Lords and Ladies Page 37


“Yep. Tried it meself, once. You can get some lift out of 'em, but it plays merry hell with the gussets. Give me a nice bundle of bristles every time. Anyway,” she nudged Casanunda, “you should be right at home on one of these. Magrat says a broomstick is one of them sexual metaphor things.”[39]

Casanunda had opened one eye just long enough to see a rooftop drift silently below him. He felt sick.

“The difference being,” said Nanny Ogg, “that a broomstick stays up longer. And you can use it to keep the house clean, which is more than you can say for - are you all right?”

“I really don't like this at all, Mrs. Ogg.”

“Just trying to cheer you up, Mr. Casanunda.”

“'Cheer' I like, Mrs. Ogg,” said the dwarf, “but can we avoid the 'up'?”

“Soon be down.”

“That I like.”

Nanny Ogg's boots scraped along the hard-packed mud of the smithy's yard.

“I'll leave the magic running, won't be a mo,” she said. Ignoring the dwarfs bleat for help, she hopped off the stick and disappeared through the back door.

The elves hadn't been there, at least. Too much iron. She pulled a crowbar from the toolbench and hurried out again.

“You can hold this,” she said to Casanunda. She hesitated. “Can't have too much luck, can we?” she said, and scurried back into the forge. This time she was out again much faster, slipping something into her pocket.

“Ready?” she said. ' “No.”

“Then let's go. And keep a look out. With your eyes open.”

“I'm looking for elves?” said Casanunda, as the stick rose into the moonlight.

“Could be. It wasn't Esme, and the only other one ever flying around here is Mr. Ixolite the banshee, and he's very good about slipping us a note under the door when he's going to be about. For air traffic control, see?”

Most of the town was dark. The moonlight made a black and silver checkerboard across the country. After a while, Casanunda began to feel better about things. The motion of the broomstick was actually quite soothing.

“Carried lots of passengers, have you?” he said.

“On and off, yes,” said Nanny.

Casanunda appeared to be thinking about things. And then he said, in a voice dripping with scientific inquiry, “Tell me, has anyone ever tried to mak-”

“No,” said Nanny Ogg firmly. “You'd fall off.”

“You don't know what I was going to ask.”

“Bet you half a dollar?”

They flew in silence for a couple of minutes, and then Casanunda tapped Nanny Ogg on the shoulder.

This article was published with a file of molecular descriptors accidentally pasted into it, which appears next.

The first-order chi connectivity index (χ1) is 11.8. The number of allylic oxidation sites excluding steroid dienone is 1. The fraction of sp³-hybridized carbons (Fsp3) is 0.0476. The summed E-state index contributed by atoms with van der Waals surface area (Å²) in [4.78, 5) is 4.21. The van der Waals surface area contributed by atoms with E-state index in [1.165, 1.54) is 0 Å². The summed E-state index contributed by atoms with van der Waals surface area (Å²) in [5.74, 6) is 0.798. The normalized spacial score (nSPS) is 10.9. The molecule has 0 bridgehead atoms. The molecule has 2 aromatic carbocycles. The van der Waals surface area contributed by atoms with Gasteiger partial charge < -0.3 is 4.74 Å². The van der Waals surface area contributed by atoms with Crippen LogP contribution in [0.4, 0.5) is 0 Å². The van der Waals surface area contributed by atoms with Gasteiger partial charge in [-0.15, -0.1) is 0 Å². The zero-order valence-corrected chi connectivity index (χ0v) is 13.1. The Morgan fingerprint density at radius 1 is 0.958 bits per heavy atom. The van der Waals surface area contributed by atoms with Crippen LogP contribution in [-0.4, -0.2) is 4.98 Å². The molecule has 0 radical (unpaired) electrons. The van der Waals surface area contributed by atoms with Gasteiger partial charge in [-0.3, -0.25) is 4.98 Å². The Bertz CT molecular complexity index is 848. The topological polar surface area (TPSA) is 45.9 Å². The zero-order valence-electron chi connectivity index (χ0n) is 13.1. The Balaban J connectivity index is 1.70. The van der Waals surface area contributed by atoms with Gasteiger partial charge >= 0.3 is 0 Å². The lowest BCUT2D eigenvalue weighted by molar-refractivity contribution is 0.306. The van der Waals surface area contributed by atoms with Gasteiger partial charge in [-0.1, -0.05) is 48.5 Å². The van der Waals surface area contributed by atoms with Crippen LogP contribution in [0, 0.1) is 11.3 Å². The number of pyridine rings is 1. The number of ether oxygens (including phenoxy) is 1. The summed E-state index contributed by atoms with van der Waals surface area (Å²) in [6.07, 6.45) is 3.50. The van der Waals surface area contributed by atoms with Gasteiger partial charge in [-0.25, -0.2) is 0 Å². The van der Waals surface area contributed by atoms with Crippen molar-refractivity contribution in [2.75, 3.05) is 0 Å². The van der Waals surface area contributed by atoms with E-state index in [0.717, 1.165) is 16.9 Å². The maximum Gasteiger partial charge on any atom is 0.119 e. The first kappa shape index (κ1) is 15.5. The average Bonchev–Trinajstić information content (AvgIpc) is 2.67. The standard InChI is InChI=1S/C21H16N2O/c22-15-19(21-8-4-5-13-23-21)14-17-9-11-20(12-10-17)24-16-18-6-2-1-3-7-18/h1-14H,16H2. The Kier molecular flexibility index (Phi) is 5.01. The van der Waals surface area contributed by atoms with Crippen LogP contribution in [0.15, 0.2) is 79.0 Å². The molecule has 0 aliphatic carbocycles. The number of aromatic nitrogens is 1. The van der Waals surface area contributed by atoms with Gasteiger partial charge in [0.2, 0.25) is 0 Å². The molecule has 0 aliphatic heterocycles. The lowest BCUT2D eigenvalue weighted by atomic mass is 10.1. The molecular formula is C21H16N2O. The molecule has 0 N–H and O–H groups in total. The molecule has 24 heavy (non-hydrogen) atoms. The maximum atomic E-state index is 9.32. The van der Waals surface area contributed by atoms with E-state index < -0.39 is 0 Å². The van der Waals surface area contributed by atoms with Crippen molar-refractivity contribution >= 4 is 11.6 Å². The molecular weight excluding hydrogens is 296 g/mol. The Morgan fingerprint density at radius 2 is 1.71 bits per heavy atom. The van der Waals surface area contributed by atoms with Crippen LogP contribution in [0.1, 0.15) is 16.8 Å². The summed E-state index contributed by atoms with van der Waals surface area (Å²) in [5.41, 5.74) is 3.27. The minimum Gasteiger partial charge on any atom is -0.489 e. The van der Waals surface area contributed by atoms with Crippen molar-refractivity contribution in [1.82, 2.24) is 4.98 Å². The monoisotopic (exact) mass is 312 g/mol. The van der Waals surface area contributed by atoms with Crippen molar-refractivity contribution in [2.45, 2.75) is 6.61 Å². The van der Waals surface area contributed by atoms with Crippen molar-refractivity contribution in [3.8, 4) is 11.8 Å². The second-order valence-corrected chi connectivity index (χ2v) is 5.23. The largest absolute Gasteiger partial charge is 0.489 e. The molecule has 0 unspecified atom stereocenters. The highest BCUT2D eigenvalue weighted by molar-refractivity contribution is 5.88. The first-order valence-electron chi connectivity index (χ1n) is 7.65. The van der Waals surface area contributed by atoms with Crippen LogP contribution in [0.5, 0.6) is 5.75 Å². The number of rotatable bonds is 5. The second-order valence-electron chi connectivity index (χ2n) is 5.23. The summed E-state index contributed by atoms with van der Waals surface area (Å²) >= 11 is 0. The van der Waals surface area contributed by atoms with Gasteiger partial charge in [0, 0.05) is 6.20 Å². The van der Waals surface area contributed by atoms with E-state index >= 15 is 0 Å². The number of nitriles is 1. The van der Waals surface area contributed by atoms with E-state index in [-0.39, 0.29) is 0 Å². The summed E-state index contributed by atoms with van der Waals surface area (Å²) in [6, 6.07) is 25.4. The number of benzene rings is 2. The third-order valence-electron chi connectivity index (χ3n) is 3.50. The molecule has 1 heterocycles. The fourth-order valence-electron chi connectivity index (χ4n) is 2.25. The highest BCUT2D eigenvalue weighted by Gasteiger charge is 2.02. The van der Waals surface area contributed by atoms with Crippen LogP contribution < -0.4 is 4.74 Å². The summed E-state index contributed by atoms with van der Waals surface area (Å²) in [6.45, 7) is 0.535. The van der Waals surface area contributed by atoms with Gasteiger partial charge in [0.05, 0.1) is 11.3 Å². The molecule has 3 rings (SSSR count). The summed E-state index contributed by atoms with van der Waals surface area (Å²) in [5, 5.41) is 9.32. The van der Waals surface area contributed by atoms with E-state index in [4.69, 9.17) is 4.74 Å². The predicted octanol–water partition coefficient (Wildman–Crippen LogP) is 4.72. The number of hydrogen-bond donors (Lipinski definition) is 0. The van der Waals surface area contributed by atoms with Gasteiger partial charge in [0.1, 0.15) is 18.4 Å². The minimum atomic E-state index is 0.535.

“Elves at three o'clock!”

“That's all right, then. That's hours away.”

“I mean they're over there!”

Nanny squinted at the stars. Something ragged moved across the night.

“Oh, blast.”

“Can't you outfly them?”

“Nope. They can put a girdle round the world in forty minutes.”

“Why? It's not that fat,” said Casanunda, who was feeling in the mood for a handful of dried frog pills.

“I mean they're fast. We can't outrun 'em, even if we lost some weight.”

“I think I'm losing a tiny bit,” said Casanunda, as the broomstick dived toward the trees.

Leaves scraped on Nanny Ogg's boots. Moonlight glinted briefly off ash-blond hair, away to her left. “Bugger, bugger, bugger.”

Three elves were keeping station with the broomstick. That was the thing about elves. They chased you till you dropped, until your blood was curdling with dread; if a dwarf wanted you dead, on the other hand, they'd simply cut you in half with an axe first chance they got. But that was because dwarfs were a lot nicer than elves.

“They're gaming on us!” said Casanunda.

“Got the crowbar?”

“Yes!”

“Right. . .”

The broomstick zigzagged over the silent forest. One of the elves drew its sword and swung down. Knock them down into the trees, leave them alive as long as possible . . .

The broomstick went into reverse. Nanny Ogg's head and legs went forward, so that partly she was sitting on her hands but mainly she was sitting on nothing. The elf swooped toward her, laughing-

Casanunda stuck out the crowbar.

There was a sound very like doioinng.

The broomstick jerked ahead again, dumping Nanny Ogg in Casanunda's lap.

“Sorry.”

“Don't mention it. In fact, do it again if you like.”

“Get him, did you?”

“Took his breath away.”

“Good. Where're the others?”

“Can't see them.” Casanunda grinned madly. “We showed them, eh?”

Something went zip and stuck into Nanny Ogg's hat. “They know we've got iron,” she said. “They won't come close again. They don't need to,” she added bitterly.

The broomstick swerved around a tree and ploughed through some bracken. Then it swung out on to an overgrown path.

“They aren't following us anymore,” said Casanunda, after a while. “We've frightened them off, yes?”

“Not us. They're nervy of going close to the Long Man. It's not their turf. Huh, look at the state of this path. There's trees growing in it now. When I was a girl, you wouldn't find a blade of grass growing on the path.” She smiled at a distant memory. “Very popular place on a summer night, the Long Man was.”

There was a change in the texture of the forest now. It was old even by the standards of Lancre forestry. Beards of moss hung from gnarled low branches. Ancient leaves crackled underfoot as the witch and the dwarf flew between the trees. Something heard them and crashed away through the thick undergrowth. By the sound of it, it was something with horns.